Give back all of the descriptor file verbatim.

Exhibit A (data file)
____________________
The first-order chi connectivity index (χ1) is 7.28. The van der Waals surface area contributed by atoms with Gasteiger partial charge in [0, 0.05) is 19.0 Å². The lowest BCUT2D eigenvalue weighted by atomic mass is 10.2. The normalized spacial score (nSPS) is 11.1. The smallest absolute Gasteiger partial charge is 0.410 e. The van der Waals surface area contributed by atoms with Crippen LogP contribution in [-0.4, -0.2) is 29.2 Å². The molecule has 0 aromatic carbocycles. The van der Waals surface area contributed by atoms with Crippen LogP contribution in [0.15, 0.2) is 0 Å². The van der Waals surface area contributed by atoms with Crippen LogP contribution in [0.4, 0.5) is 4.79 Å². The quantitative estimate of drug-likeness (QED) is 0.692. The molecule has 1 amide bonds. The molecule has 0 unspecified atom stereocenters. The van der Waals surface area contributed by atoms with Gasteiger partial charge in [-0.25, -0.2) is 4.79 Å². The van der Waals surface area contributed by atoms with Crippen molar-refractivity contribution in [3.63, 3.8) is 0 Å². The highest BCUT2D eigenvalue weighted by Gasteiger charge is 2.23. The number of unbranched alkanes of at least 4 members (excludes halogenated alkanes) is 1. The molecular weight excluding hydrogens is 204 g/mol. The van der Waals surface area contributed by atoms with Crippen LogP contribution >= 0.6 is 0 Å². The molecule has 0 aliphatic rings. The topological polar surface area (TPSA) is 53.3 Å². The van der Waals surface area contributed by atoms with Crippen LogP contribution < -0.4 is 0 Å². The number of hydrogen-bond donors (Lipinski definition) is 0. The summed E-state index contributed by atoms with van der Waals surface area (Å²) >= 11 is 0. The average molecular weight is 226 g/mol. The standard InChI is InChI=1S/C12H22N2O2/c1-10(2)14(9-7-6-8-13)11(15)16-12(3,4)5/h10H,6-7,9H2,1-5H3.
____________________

The first-order chi connectivity index (χ1) is 7.28. The van der Waals surface area contributed by atoms with Gasteiger partial charge in [0, 0.05) is 19.0 Å². The lowest BCUT2D eigenvalue weighted by atomic mass is 10.2. The normalized spacial score (nSPS) is 11.1. The smallest absolute Gasteiger partial charge is 0.410 e. The van der Waals surface area contributed by atoms with Crippen LogP contribution in [-0.4, -0.2) is 29.2 Å². The molecule has 0 aromatic carbocycles. The van der Waals surface area contributed by atoms with Crippen LogP contribution in [0.15, 0.2) is 0 Å². The van der Waals surface area contributed by atoms with Crippen LogP contribution in [0.4, 0.5) is 4.79 Å². The quantitative estimate of drug-likeness (QED) is 0.692. The molecule has 1 amide bonds. The molecule has 0 unspecified atom stereocenters. The van der Waals surface area contributed by atoms with Gasteiger partial charge in [-0.25, -0.2) is 4.79 Å². The van der Waals surface area contributed by atoms with Crippen molar-refractivity contribution in [3.63, 3.8) is 0 Å². The highest BCUT2D eigenvalue weighted by Gasteiger charge is 2.23. The number of unbranched alkanes of at least 4 members (excludes halogenated alkanes) is 1. The molecular weight excluding hydrogens is 204 g/mol. The van der Waals surface area contributed by atoms with Crippen LogP contribution >= 0.6 is 0 Å². The molecule has 0 aliphatic rings. The topological polar surface area (TPSA) is 53.3 Å². The van der Waals surface area contributed by atoms with Crippen LogP contribution < -0.4 is 0 Å². The number of hydrogen-bond donors (Lipinski definition) is 0. The summed E-state index contributed by atoms with van der Waals surface area (Å²) >= 11 is 0. The average molecular weight is 226 g/mol. The standard InChI is InChI=1S/C12H22N2O2/c1-10(2)14(9-7-6-8-13)11(15)16-12(3,4)5/h10H,6-7,9H2,1-5H3.